matt smith potential

I cannot speak of the mindset of other athletes, only my own. I can say winning was fun, records were fun, rankings were fun, championships were fun — but what happens when you achieve these goals? If they were your main goals then what happens when you achieve them? Why ever limit yourself? I was never happy or content with what I had done because I always knew I still could be better. I frequently got criticized by my teammates for not celebrating longer than a few minutes. After breaking world records I would yell and maybe pump my fist, but my very next thought was “I can do more.” I would immediately start tearing apart my technique and weaknesses. I would ask my handler or teammates what they thought I did wrong or what I could improve on. I love competition and I crave it, but in the end the battle is really only against myself. I have heard athletes ask themselves what their competition is doing or how hard are they working. It is a kind of motivation but I do not ever remember doing that.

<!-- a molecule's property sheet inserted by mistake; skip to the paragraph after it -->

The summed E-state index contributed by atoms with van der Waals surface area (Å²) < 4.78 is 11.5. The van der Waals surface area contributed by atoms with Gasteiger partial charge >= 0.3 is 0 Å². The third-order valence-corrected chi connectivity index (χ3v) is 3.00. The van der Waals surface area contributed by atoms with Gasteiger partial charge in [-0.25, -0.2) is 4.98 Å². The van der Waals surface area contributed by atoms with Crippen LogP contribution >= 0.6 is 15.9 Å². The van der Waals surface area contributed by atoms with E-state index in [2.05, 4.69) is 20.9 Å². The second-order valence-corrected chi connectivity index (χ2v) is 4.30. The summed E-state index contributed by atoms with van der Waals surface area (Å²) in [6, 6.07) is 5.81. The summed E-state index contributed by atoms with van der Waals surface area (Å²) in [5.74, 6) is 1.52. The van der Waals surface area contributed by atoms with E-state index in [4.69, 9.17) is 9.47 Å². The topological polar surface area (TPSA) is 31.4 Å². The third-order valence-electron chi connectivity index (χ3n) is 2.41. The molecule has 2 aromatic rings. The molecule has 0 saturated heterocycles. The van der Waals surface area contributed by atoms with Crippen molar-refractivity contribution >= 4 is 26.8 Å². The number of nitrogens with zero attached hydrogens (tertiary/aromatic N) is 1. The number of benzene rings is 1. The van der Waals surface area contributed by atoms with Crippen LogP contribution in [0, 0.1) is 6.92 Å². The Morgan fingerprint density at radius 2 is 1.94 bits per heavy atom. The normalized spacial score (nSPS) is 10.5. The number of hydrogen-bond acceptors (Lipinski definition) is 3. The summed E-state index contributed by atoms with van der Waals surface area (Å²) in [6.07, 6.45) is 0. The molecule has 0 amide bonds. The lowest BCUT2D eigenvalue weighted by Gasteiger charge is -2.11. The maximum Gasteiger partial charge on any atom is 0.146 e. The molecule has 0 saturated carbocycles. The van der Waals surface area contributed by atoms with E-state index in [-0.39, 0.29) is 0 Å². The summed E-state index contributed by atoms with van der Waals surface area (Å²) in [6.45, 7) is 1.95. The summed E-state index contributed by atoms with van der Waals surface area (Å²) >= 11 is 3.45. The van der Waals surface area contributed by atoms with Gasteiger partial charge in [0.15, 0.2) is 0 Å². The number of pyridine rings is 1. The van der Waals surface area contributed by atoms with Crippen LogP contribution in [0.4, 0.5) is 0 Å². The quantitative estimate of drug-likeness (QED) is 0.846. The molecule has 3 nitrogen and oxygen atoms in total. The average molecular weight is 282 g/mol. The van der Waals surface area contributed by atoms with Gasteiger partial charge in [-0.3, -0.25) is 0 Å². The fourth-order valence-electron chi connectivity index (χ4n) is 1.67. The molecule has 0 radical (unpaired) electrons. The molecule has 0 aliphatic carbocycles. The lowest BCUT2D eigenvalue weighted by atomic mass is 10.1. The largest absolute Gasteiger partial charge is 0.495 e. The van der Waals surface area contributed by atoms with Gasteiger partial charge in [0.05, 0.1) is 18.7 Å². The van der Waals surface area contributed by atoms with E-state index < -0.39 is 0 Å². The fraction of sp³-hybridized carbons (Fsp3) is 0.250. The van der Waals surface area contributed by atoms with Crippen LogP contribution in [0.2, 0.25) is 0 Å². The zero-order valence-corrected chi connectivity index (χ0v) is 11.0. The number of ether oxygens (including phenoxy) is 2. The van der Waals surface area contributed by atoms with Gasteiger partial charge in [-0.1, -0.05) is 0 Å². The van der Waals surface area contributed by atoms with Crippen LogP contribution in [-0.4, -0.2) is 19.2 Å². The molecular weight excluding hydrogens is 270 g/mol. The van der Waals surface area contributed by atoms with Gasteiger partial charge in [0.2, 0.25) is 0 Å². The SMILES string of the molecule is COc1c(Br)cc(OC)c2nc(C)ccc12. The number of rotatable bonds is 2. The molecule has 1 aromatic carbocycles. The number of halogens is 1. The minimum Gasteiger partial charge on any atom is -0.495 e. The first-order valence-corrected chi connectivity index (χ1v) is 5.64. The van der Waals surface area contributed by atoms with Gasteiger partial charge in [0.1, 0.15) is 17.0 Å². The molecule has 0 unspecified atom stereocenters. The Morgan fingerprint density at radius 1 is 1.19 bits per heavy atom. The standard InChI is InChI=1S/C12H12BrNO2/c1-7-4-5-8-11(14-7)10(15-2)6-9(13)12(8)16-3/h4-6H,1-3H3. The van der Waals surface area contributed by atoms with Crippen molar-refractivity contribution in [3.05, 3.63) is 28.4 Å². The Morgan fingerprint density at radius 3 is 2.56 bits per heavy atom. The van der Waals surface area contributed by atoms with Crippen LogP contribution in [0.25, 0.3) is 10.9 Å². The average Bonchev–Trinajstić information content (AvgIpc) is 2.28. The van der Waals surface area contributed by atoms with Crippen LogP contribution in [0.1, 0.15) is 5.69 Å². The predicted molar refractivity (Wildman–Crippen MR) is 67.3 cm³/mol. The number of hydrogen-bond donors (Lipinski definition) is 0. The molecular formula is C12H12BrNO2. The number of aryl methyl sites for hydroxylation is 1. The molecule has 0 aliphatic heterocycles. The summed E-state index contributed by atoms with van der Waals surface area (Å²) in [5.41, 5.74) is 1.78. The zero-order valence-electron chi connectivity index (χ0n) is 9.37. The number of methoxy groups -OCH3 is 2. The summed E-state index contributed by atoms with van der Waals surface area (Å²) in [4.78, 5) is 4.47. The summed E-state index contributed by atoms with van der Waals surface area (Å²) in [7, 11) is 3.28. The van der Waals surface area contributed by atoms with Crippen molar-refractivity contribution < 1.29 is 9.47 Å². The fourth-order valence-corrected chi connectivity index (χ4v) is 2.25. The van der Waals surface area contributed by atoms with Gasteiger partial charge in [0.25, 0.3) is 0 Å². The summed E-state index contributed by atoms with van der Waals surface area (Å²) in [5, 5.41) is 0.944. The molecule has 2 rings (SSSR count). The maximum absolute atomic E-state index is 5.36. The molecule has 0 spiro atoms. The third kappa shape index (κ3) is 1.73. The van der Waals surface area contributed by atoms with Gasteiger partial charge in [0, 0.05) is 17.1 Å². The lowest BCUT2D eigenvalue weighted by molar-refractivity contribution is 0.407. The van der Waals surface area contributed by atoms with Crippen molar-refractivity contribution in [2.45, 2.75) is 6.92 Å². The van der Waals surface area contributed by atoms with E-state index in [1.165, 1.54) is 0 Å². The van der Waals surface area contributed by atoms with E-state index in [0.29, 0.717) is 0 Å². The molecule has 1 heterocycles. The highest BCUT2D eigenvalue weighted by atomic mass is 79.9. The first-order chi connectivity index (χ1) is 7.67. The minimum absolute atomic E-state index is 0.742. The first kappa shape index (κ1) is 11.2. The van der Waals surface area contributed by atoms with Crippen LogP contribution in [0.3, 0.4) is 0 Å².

I only asked if I was working as hard as I could. If I was giving everything I could. If I was learning as much as I could. I hate to lose with a passion, but even more important that that is if I'm giving all that I can give. Am I meeting my truest potential?

RECENT: You're Probably Not Overtraining

I never limited myself to what others had done or how they did it. I did not care if they had better genetics. I did not care what drugs they were using, if any. I did not care what gear they wore. Nothing mattered but me and doing my best. I focused on what I could do and how I was going to meet my potential.